I'm not sure if Richard Branson is offering a prize for this one, but the relentless search by our social sisters and brothers to unearth the true number of Cs in Social has left me a little giddy (although there may be more corporeal reasons for this). However the ever-thoughtful Brian Solis has just provided me an analgesic with his single-C Generation C article.
It wasn't so long ago that we had the comfort-food version of Social Business defined as Community, Connections and Communication. A simple 3 Cs, and since 3 is a magic number I liked that.
I even became a little daring in sales meetings and added in Customers on the right, and Candidates on the left just to gauge the effect of my mastery!
Then, belatedly and rather shockingly I discovered that Brian had not only been using 4Cs in public but secretly coveting a 5th! However his declaration of his discovery of the 5th C in The 5th C of Community, Social Commerce wasn't without controversy as the anti-Cs raised their heads - see comments.
Stirred but not too shaken I battled on when, to my surprise, our own Michael Allan Green came out and declared that there are indeed 7Cs in Social. It transpired that, like the Seven Drawfs, one of Michael's Cs was D for Dopey and forgot to show up in the article. Still, 6 was shocking enough.
Needless to say when I caught a fleeting glimpse in my Twitter stream of a reference linking Ray "The Rainmaker" Wang to a potential 9 Cs (NINE!) in Social I had to sit down before I clicked. In the interests of transparency I'll admit that I'm also fond of 9 as another magic number, so I did have a latent affinity with Wang's proposition.
I see you see Brian sees one C
But really, it was getting to be a triple swipe on the iPad to read these Big C infographics, and something had to give. That's when Brian Solis popped up with his Are you connecting with your new generation of customers…Generation C? (September 10, 2012) which untangled the C-mess and allowed me to focus on one thing.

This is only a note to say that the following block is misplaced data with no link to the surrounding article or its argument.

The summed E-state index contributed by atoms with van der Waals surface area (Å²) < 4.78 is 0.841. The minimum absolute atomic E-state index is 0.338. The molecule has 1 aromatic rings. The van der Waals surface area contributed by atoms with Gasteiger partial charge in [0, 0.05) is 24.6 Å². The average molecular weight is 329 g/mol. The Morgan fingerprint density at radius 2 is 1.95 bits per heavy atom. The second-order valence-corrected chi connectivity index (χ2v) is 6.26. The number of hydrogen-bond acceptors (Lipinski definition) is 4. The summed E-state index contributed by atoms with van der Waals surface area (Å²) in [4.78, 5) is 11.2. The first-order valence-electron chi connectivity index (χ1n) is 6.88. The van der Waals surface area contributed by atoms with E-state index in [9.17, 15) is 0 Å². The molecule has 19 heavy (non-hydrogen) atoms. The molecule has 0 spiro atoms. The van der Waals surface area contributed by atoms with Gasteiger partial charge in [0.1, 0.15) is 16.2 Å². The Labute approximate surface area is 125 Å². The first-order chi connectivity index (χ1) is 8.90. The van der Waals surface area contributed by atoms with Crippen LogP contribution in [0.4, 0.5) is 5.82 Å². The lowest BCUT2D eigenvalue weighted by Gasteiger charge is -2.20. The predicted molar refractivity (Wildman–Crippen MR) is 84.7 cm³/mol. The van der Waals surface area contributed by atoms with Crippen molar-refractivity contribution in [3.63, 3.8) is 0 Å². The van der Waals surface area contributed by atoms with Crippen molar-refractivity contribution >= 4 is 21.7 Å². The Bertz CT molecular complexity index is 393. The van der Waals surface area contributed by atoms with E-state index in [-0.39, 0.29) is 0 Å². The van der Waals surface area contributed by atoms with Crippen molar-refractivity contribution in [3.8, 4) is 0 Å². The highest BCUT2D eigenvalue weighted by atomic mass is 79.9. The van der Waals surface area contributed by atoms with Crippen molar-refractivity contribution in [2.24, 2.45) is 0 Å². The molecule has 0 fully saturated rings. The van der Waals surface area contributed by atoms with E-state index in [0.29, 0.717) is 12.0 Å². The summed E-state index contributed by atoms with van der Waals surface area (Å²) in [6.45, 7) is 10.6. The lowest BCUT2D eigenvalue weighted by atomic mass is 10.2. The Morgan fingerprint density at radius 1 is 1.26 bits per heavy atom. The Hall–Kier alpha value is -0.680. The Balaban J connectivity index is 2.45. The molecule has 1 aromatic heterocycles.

"Gen C is not an age group, it’s a lifestyle. While social networks are the fabric of online relationships, it is how technology affects everyday activity. What’s most important for you to understand is that Gen C is different. In some ways, they’re different from you and me. They put the “me” in social media. They’re always on. They rely on the shared experiences of strangers to guide their actions. And, they know that other Gen-C’ers rely upon their shared experiences to find resolution", says Brian.
I like the Generation C. For one thing I class myself as one, and hence it validates with me as a useful concept. And secondly Solis's article contains one key message which really resonates with me.
"If you look at the total market for customers, Gen-C today is different than the traditional or digital customers that we cater to today. For some of you, Gen-C is a small, but not insignificant share over your current opportunity. Nevertheless, that was then and this is now. You’re not competing as much for the present as you are for the future. In the grand scheme of traditional, digital, and connected consumerism, only one of those segments is growing."
And within that quote I like this bit "you're not competing as much for the present as you are for the future".